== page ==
Carved Jack-O-Lanterns remain the most popular use of pumpkins, but they also end up in food like pies, breads, soups and even seasonal beers, the USDA said. Demand tends to surge during Halloween season, when the harvest is peaking in places like Illinois, the biggest grower at 57 percent of US production. Here’s how: pick up one (or more) of those “pie” pumpkins, slice it in half vertically, scoop out the seeds (don’t forget to roast those bad boys, rinsed, on a baking sheet with a little oil and salt, and maybe a pinch of cayenne, for about 45 minutes at 300 degrees, stirring now and then) and the goop that’s in there, and plop down the halves on a shallow pan, orange side up. Whatever you do, avoid placing your pumpkin directly beneath the light: when light shines straight down along the grooves in the pumpkins, it won’t create many shadows (unless you have an especially odd-shaped pumpkin).

Instead, try placing the pumpkin a few feet away from your porch light to create strong side lighting—rotating it until you find the spookiest shadows. That began to change in the past decade, as it began breeding more ornamental types, said Chelsey Fields, vegetable product manager at Burpee in Warminster, Pennsylvania. “The genetics of pumpkins include a lot of interesting shapes and colours,” said Peter Zuck, the vegetable-product manager at Johnny’s Selected Seeds in Winslow, Maine, which sells 51 varieties, up from 10 two decades ago. “Looking at the parents, you can’t predict what the offspring is going to look like. DREW GRAY: Where it touched our consciousness was through the cartoon series in paper and in – on television of “Peanuts,” by Charles Schulz, where Linus and his friends, they celebrated Halloween. GRAY: And so American culture is – it seems to have taken the roots of something that was British-Celtic and then suffused that within American culture, American food and American pastimes. This will turn into point light sources in your final image (rather than an orange glow) and might throw off your camera’s metering—throwing the rest of your image into darkness.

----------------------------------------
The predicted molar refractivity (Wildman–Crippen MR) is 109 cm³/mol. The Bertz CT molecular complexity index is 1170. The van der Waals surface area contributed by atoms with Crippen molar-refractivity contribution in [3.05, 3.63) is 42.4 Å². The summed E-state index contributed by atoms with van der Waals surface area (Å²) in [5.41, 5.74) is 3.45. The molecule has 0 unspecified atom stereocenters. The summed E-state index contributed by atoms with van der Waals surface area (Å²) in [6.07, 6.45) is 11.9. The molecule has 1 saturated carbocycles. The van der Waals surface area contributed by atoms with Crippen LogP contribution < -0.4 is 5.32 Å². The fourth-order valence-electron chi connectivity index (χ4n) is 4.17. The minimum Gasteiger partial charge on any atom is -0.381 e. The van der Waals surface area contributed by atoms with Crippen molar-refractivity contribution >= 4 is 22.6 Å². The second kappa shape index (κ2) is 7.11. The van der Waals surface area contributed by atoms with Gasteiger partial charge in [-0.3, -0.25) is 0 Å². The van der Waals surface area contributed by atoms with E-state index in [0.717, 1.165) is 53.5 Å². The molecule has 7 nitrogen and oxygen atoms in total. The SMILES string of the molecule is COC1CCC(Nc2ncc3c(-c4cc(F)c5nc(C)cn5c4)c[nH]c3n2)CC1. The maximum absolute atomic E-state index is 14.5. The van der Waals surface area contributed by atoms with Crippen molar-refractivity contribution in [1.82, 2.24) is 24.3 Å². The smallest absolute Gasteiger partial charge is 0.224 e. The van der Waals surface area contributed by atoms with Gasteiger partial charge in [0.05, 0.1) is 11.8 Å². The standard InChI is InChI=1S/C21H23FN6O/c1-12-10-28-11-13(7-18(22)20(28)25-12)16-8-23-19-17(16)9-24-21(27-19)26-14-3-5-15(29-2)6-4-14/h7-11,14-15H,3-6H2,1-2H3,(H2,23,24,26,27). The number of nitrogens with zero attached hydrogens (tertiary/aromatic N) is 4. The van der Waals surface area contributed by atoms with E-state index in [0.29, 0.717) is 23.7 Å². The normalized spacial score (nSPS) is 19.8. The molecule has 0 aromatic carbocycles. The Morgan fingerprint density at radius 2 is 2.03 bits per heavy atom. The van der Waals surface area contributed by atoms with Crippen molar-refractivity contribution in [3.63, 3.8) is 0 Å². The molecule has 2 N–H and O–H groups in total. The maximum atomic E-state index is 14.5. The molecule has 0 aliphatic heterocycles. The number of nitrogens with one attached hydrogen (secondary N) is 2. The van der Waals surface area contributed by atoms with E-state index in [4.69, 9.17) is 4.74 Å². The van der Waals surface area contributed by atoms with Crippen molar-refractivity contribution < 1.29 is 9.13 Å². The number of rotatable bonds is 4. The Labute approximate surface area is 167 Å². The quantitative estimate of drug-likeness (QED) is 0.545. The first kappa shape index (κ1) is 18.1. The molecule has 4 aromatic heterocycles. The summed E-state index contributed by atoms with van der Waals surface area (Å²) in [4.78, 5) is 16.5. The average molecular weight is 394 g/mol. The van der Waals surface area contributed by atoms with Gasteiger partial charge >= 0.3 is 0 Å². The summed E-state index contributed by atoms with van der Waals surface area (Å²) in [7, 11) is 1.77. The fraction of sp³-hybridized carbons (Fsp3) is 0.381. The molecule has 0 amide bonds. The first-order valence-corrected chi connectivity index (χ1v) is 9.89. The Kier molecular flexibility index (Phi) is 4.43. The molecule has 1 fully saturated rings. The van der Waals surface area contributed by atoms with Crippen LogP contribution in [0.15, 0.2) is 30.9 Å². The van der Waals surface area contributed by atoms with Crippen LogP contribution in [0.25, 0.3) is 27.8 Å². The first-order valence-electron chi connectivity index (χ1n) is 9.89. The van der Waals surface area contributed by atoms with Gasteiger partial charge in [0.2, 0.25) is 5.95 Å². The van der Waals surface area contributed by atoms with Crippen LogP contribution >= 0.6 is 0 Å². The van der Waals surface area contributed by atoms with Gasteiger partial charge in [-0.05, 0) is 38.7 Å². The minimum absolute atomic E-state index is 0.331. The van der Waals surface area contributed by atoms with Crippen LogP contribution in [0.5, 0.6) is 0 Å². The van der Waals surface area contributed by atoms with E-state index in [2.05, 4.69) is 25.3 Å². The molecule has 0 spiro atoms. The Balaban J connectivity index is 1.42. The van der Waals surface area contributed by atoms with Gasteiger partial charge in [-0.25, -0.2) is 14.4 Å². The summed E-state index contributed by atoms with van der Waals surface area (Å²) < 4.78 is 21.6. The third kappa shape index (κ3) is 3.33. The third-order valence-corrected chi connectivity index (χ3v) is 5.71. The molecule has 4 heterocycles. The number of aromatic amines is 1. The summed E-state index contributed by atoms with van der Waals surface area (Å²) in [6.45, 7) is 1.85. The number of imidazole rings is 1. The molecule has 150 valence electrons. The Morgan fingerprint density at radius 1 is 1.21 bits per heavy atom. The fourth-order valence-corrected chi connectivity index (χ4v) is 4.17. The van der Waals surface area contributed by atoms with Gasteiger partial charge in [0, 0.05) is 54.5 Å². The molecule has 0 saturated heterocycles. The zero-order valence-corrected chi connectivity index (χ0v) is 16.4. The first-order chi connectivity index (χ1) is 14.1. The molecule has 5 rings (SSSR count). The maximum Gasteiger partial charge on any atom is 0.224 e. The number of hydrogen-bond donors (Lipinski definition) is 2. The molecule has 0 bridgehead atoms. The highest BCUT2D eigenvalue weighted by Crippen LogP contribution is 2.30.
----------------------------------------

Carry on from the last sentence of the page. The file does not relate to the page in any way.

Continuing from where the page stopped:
They’re the people behind those cool earth flags that schools, churches and other organizations receive when they’ve shown their commitment to environmental stewardship. If your camera is positioned close enough to your pumpkins, you should be able to hold the reflector and trip the shutter without too much difficulty. She points out that pumpkins are about 90 percent water and packed with nutrients that are great soil additions in their decaying state. “Keeping the pumpkins out of landfills and putting the nutrients back into the soil just makes sense,” Kay said in a story posted on our pages earlier this month.

For a full list of locations where you can send off your jolly has-been orb on Nov. 7 (remember to remove all non-pumpkin components, like candles, yarn, false eyelashes, googly eyes and the like), go to You can reduce these shutter speeds by selecting a higher ISO. (Every time you double your ISO, your shutter speed will be cut in half.) But keep in mind that as you increase ISO, your image will develop speckled patterns called noise. Once you’ve taken some shots, examine your images to see how things look. (Ideally, you’ll want to look at them on your computer; a camera’s LCD doesn’t show a very accurate representation colors and lighting.) First, consider overall exposure: is the image too dark or too bright?